The act of Free Choice (Pepera or Penentuan Pendapat Rakyat) was held in 1969, from July to August. In this democratic referendum, 1,026 men and women who live in West Papua were asked to decide an important political or social question. The question in this regard discussed the future of West Papua status following the end of colonialism in Indonesia and the country’s Declaration of Independence in 1945.
Two decades after Indonesia’s independence was admitted and acknowledged by the Dutch government as well as by the United Nations, the status of West Papua had not reached the final decision. The official statement of Indonesia’s easternmost island remained a question whether it will be included as the part of Indonesian Republic or will be ruled under the Dutch governmental system.
The government of Indonesia, of course, wanted to include the island in the republic since Papua and its populations have become a part of Indonesia for a very long time, even before the republic is formed. Moreover, reclaiming West Papua was also an effort to fully free the island from the Dutch colonization. For that reason, with the aim of creating a democratic decision in West Papua, Act of Free Choice was held.
The Background on Act of Free Choice
The Act of Free Choice is actually linked to several democratic conferences regarding Indonesia’s sovereignty power. Starting from 1949, in the Dutch-Indonesian Round Table Conference, the status of West Papua after the Indonesian Declaration of Independence was discussed.
Although the Dutch government admitted that Indonesia had declared its independence, West Papua was not automatically included as a part of the republic. Instead, according to the Dutch government, the status of West Papua will be re-discussed in a later time, one year after the Round Table Conference.
However, after a year had passed, West Papua remained a debatable area between the government of the Netherland and Indonesia. This situation resulted in a number of movements and military aggressions regarding the reclaim of West Papua from the Dutch. In 1962, involving the United Nations, New York Agreement was held.
One of the results in New York Agreement is the establishment of United Nations Temporary Executive Authority (UNTEA), in which the Dutch temporarily transferred West Papua administration to the organization. As the representative of the United Nations, UNTEA assisted and participated in the arrangement of Act of Free Choice, according to Article XVII and Article XVIII of New York Agreement.
The later article of New York Agreement also stated that Indonesia, with the assistance of UNTEA and the United Nations Representative, will arrange the Act of Free Choice based on four primary plans. The plans include the consultation of procedures and methods, the decision of time and period when the Act of Free Choice will be held, the formulation of the questions, and the voting requirements of all adults who currently lived in West Papua. The Act of Free Choice was finally arranged from July to August 1969.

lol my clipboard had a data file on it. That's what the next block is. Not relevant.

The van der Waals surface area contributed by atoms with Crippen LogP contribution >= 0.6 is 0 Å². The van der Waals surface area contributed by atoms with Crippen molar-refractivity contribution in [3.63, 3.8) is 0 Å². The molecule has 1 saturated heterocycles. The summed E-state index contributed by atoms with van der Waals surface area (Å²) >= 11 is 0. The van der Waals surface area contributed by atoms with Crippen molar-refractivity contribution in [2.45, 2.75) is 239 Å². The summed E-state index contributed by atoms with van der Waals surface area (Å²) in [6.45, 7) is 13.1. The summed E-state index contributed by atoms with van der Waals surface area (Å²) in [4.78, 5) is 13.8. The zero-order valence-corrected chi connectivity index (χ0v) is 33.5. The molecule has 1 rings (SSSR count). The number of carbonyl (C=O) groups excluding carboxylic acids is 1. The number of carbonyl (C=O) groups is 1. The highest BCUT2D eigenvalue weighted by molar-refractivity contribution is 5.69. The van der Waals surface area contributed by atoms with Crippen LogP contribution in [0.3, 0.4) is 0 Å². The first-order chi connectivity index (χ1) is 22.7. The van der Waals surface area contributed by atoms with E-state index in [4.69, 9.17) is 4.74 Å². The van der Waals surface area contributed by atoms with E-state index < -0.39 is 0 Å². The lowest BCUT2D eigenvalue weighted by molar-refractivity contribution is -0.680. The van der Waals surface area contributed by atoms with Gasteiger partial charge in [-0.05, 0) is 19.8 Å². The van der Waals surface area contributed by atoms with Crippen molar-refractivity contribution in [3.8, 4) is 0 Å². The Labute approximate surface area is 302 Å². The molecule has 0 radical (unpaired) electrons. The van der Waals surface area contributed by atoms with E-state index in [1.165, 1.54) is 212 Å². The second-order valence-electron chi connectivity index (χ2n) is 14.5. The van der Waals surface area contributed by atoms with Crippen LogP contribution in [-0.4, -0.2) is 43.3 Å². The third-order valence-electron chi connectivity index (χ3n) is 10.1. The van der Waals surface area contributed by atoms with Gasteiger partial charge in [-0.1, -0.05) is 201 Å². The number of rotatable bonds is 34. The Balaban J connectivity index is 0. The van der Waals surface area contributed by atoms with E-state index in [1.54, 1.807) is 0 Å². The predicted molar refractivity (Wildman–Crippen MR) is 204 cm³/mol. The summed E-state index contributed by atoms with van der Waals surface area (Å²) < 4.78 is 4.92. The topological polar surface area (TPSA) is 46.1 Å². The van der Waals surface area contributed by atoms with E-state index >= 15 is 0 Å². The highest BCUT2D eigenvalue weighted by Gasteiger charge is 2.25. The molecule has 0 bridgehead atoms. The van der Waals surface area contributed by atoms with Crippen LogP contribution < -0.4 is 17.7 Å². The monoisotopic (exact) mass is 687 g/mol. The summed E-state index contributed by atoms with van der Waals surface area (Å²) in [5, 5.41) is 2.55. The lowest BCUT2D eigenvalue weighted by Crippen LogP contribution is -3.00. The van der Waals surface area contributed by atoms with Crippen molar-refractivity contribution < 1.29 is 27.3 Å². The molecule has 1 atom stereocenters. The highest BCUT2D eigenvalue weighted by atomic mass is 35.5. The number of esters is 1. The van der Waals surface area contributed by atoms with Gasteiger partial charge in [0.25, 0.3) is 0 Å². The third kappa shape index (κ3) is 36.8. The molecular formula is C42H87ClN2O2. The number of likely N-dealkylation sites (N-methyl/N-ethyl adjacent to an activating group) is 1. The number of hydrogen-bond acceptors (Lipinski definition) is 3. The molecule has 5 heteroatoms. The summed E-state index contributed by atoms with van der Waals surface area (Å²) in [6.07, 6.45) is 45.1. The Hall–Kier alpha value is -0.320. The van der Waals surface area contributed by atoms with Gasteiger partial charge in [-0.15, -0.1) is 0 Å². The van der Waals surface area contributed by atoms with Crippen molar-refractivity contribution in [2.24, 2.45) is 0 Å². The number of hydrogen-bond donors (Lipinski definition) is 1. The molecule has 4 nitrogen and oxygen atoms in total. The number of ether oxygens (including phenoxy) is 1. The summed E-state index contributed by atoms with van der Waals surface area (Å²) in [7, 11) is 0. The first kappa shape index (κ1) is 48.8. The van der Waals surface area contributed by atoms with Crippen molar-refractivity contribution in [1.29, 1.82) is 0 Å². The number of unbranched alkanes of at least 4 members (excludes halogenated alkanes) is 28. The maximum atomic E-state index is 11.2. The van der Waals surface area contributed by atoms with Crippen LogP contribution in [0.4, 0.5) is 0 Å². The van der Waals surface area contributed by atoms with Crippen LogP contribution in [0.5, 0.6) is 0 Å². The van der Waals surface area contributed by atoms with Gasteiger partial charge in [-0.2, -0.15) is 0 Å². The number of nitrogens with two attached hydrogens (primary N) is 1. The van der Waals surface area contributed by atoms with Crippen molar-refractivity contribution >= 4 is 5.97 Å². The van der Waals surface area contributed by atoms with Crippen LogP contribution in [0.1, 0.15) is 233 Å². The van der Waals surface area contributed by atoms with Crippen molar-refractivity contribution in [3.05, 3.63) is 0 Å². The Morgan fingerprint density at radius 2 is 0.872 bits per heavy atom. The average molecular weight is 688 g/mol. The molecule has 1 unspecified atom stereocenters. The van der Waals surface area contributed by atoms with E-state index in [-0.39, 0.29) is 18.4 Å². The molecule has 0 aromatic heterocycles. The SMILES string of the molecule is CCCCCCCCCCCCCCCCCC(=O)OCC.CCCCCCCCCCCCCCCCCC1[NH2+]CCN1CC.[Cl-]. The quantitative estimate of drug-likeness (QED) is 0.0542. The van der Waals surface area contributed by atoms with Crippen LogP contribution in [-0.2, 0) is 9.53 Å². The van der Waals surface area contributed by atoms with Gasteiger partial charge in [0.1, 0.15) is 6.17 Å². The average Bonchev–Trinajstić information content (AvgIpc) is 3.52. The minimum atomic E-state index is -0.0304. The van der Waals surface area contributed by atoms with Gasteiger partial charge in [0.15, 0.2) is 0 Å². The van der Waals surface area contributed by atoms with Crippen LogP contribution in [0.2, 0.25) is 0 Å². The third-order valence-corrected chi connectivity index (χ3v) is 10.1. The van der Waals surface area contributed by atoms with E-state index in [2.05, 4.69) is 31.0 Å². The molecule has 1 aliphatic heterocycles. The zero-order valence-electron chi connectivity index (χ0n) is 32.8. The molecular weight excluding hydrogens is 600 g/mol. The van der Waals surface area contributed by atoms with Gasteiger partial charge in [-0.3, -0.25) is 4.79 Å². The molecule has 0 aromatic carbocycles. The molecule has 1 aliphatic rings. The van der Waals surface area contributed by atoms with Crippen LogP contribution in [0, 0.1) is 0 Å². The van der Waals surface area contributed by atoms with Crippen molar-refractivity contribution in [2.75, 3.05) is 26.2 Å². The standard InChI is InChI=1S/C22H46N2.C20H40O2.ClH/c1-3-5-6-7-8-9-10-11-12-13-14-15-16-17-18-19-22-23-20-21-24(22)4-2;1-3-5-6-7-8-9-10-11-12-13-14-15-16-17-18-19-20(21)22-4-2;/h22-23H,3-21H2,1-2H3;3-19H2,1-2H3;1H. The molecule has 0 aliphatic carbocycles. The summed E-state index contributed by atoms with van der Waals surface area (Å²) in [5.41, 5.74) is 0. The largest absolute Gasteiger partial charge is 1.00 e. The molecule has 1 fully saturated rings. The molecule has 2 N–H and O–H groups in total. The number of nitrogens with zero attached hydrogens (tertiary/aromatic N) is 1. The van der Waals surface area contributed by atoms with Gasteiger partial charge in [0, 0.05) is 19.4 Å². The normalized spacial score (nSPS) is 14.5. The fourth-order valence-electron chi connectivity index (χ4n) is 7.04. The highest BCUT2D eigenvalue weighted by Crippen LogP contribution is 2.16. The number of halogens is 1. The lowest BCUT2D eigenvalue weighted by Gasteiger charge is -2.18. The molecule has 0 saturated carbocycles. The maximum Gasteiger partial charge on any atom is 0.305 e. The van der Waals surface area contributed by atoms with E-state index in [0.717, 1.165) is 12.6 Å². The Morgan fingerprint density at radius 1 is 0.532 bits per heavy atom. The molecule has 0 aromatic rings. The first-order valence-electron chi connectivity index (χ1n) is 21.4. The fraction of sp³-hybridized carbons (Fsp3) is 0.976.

The Process of Act of Free Choice
Eight regencies of West Papua took part in the Act of Free Choice. These include Merauke, Jayawijaya, Fakfak, Manokwari, Biak, Jayapura, Paniai, and Sorong. It involved 1,026 people that belonged to Pepera Deliberation Council, represented the whole population of West Papua.
The participants consisted of several local organizations: 400 people who represented traditional organizations, including the leaders of cultural or tribal groups; 360 people who represented regional organizations; and 266 people who were the representatives of political and social organizations.
The Act of Free Choice was organized in three stages. The first stage, held on March 24, 1969, was the process of consultation between the administrative board and the participants regarding how the movement will be held. It proceeded to the next stage, that is, the selection of Pepera Deliberation Council and Representation.
Two stages above lead to the final stage of Act of Free Choice. In this final stage, all of the participants were asked whether they want to remain as a part of the Republic of Indonesia or have their own sovereignty.
The result clearly showed that most of the participants involving in the Act of Free Choice agreed to include West Papua as a part of the Republic of Indonesia. Ortis Sanz, the representative of the United Nations who assisted the process of this referendum, brought the result to be discussed in the United Nations General Congress.
Finally, in the General Congress that was held on November 19, 1969, the result of Act of Free Choice was acknowledged, validly and legally, by the United Nations and the world. It was cited in the Resolution of the United Nations Number 2504, stating that Indonesia successfully reclaimed West Papua.
The Act of Free Choice marked a historical path of West Papua when it turned to be an important part of Indonesian Republic. This movement is considered a fair and democratic effort to reclaim West Papua from the Dutch colonization.